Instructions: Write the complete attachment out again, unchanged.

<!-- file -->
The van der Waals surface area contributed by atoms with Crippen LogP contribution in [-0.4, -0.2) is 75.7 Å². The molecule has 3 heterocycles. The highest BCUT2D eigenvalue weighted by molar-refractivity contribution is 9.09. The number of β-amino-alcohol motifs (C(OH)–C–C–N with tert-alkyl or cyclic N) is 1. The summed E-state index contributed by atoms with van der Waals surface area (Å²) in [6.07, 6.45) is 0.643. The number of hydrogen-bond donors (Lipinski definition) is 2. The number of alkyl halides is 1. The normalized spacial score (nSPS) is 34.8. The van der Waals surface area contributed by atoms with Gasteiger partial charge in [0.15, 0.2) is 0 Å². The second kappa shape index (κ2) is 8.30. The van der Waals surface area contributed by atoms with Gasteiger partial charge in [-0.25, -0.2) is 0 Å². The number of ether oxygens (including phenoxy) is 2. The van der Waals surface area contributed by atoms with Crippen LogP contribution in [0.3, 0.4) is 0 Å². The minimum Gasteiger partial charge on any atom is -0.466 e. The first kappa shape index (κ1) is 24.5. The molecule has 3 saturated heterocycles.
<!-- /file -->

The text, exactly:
The van der Waals surface area contributed by atoms with Crippen LogP contribution in [-0.4, -0.2) is 75.7 Å². The molecule has 3 heterocycles. The highest BCUT2D eigenvalue weighted by molar-refractivity contribution is 9.09. The number of β-amino-alcohol motifs (C(OH)–C–C–N with tert-alkyl or cyclic N) is 1. The summed E-state index contributed by atoms with van der Waals surface area (Å²) in [6.07, 6.45) is 0.643. The number of hydrogen-bond donors (Lipinski definition) is 2. The number of alkyl halides is 1. The normalized spacial score (nSPS) is 34.8. The van der Waals surface area contributed by atoms with Gasteiger partial charge in [0.15, 0.2) is 0 Å². The second kappa shape index (κ2) is 8.30. The van der Waals surface area contributed by atoms with Gasteiger partial charge in [-0.25, -0.2) is 0 Å². The number of ether oxygens (including phenoxy) is 2. The van der Waals surface area contributed by atoms with Crippen LogP contribution in [0.3, 0.4) is 0 Å². The minimum Gasteiger partial charge on any atom is -0.466 e. The first kappa shape index (κ1) is 24.5. The molecule has 3 saturated heterocycles.